The trial court entered an order regarding these motions on November 18, 2013. The court found that the parties did agree during the hearing that Father's payment of health insurance premiums should be included in the calculation, but the court did not adjust its determination of Father's income. The court stated that while Mother did not request an increase in support, "once child support becomes an issue, the court is under an obligation to set child support at the appropriate amount." The trial court also found that Mother should receive retroactive child support and attorney's fees but did not make any specific monetary awards. Mother subsequently sought a garnishment for the retroactive child support award. Father filed a motion to stay the garnishment on January 2, 2014.

On April 10, 2014, the trial court entered an order staying the garnishment, awarding a specific amount of attorney's fees to Mother, setting child support at $1, 017 per month based upon a child support worksheet prepared by Father that included his payment of health insurance premiums, and setting the amount of Father's arrearage. Father timely appealed.

II. Issues Presented

Father presents the following issues for review, which we have restated slightly:
1. Whether the trial court erred in its calculation of Father's child support obligation by improperly determining the amount of Father's income.
2. Whether the trial court erred in its calculation of Father's child support obligation by failing to consider Father's self-employment taxes.
3. Whether the trial court erred in its calculation of Father's child support obligation by improperly determining the amount of Mother's income.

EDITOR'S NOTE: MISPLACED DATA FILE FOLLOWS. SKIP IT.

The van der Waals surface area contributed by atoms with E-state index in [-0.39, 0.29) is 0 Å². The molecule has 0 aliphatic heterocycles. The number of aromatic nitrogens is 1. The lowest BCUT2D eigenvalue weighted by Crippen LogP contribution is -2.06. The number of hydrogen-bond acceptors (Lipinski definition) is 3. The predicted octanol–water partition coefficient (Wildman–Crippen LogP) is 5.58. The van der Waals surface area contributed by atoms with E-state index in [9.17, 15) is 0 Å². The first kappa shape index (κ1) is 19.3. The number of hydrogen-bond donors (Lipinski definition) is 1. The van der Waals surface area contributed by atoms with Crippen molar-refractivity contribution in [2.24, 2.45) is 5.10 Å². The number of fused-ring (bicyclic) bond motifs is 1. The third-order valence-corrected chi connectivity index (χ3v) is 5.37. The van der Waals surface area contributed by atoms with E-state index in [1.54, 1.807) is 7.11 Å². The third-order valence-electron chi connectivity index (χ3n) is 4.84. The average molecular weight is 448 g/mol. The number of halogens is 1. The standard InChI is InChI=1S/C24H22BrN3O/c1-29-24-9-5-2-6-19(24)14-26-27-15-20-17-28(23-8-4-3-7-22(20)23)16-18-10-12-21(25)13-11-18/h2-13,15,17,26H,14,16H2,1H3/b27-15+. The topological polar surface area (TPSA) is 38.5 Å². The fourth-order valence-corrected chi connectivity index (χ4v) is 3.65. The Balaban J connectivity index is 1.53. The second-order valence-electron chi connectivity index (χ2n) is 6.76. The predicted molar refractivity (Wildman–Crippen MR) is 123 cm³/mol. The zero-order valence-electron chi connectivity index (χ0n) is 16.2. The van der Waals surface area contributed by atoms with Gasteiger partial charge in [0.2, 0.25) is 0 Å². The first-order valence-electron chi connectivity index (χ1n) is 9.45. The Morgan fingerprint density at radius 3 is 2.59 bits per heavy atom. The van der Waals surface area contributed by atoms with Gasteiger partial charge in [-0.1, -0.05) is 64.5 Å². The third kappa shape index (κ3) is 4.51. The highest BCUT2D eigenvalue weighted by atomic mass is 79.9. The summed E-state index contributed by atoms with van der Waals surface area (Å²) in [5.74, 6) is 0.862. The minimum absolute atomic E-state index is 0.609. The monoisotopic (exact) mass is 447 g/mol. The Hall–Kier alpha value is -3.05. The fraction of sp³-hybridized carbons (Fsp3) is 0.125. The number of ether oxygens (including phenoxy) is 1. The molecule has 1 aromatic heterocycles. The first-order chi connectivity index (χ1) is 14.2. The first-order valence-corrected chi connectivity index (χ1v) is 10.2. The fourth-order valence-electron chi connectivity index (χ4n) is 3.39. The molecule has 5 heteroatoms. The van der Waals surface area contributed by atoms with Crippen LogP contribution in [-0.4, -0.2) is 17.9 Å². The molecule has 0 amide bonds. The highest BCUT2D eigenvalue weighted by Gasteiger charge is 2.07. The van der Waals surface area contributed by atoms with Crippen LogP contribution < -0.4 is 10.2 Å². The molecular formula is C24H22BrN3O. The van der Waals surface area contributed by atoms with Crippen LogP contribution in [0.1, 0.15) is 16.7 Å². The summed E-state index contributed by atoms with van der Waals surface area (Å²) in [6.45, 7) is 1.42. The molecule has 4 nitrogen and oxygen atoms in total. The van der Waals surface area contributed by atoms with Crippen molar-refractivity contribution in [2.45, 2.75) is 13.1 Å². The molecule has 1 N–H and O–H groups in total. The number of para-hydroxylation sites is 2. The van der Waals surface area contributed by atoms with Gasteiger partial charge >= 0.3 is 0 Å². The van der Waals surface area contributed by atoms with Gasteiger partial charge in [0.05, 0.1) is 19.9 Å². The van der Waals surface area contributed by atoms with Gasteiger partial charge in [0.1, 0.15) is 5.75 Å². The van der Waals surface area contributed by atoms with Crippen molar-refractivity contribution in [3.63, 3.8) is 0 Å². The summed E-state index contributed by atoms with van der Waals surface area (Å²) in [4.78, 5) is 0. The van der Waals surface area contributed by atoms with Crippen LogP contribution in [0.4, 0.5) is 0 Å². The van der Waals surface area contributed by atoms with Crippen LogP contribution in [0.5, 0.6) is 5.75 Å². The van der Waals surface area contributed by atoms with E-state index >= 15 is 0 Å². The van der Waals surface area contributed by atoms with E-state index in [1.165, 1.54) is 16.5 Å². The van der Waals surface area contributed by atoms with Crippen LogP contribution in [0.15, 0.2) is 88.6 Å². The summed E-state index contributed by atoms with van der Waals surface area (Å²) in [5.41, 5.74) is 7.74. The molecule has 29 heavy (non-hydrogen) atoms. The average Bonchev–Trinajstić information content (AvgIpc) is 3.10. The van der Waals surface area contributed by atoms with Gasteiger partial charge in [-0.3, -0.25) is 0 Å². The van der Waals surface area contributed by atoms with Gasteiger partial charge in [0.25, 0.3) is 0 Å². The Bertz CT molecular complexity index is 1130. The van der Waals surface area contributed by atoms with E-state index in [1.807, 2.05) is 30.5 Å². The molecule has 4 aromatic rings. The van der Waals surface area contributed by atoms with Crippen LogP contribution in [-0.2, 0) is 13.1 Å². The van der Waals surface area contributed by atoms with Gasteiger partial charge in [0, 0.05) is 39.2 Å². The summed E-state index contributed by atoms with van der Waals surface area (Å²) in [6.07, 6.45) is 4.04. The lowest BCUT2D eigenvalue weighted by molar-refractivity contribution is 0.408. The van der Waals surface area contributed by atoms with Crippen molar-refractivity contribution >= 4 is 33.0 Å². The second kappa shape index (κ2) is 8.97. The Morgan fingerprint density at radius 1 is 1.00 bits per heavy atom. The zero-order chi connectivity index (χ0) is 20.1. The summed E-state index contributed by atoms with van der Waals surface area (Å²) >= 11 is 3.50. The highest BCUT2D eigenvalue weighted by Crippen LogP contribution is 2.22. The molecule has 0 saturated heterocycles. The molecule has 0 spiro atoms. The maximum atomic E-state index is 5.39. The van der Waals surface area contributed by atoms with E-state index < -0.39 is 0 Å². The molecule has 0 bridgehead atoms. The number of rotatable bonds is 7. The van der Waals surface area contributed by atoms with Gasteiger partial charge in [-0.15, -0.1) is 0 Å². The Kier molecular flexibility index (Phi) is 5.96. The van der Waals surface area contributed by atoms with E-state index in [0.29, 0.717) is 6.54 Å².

III. Standard of Review

This Court has described the proper standard of review for child support determinations as follows:

Setting child support is a discretionary matter. Accordingly, we review child support decisions using the deferential "abuse of discretion" standard of review. This standard requires us to consider (1) whether the decision has a sufficient evidentiary foundation, (2) whether the court correctly identified and properly applied the appropriate legal principles, and (3) whether the decision is within the range of acceptable alternatives. While we will set aside a discretionary decision if it rests on an inadequate evidentiary foundation or if it is contrary to the governing law, we will not substitute our judgment for that of the trial court merely because we might have chosen another alternative.

State ex rel. Vaughn v. Kaatrude, 21 S.W.3d 244, 248 (Tenn. Ct. App. 2000). See also Massey v. Casals, 315 S.W.3d 788, 798 (Tenn. Ct. App. 2009) ("We note that determinations of child support lie within the discretion of the trial court."). Further, where issues of credibility and weight of testimony are involved, this Court will accord considerable deference to the trial court's factual findings. In re M.L.P., 228 S.W.3d 139, 143 ...